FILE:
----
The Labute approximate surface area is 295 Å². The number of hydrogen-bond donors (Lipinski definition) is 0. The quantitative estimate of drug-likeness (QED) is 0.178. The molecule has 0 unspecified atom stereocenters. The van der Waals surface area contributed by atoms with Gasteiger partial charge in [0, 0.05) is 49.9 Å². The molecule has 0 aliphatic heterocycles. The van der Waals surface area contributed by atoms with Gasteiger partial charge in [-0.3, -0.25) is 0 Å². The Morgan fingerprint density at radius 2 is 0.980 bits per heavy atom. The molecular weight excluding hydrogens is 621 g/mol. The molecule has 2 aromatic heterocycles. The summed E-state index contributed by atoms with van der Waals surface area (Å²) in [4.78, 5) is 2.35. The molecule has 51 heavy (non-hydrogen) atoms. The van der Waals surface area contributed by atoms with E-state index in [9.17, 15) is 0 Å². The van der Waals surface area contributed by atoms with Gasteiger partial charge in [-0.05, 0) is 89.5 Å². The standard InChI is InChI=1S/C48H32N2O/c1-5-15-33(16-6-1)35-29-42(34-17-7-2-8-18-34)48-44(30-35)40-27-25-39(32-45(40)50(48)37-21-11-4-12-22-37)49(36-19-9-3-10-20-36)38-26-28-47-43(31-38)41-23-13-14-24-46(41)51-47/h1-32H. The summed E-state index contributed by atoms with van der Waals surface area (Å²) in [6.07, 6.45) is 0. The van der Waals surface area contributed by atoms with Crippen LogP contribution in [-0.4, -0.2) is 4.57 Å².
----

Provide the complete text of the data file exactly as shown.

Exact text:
The Labute approximate surface area is 295 Å². The number of hydrogen-bond donors (Lipinski definition) is 0. The quantitative estimate of drug-likeness (QED) is 0.178. The molecule has 0 unspecified atom stereocenters. The van der Waals surface area contributed by atoms with Gasteiger partial charge in [0, 0.05) is 49.9 Å². The molecule has 0 aliphatic heterocycles. The van der Waals surface area contributed by atoms with Gasteiger partial charge in [-0.3, -0.25) is 0 Å². The Morgan fingerprint density at radius 2 is 0.980 bits per heavy atom. The molecular weight excluding hydrogens is 621 g/mol. The molecule has 2 aromatic heterocycles. The summed E-state index contributed by atoms with van der Waals surface area (Å²) in [4.78, 5) is 2.35. The molecule has 51 heavy (non-hydrogen) atoms. The van der Waals surface area contributed by atoms with E-state index in [9.17, 15) is 0 Å². The van der Waals surface area contributed by atoms with Gasteiger partial charge in [-0.05, 0) is 89.5 Å². The standard InChI is InChI=1S/C48H32N2O/c1-5-15-33(16-6-1)35-29-42(34-17-7-2-8-18-34)48-44(30-35)40-27-25-39(32-45(40)50(48)37-21-11-4-12-22-37)49(36-19-9-3-10-20-36)38-26-28-47-43(31-38)41-23-13-14-24-46(41)51-47/h1-32H. The summed E-state index contributed by atoms with van der Waals surface area (Å²) in [6.07, 6.45) is 0. The van der Waals surface area contributed by atoms with Crippen LogP contribution in [-0.4, -0.2) is 4.57 Å².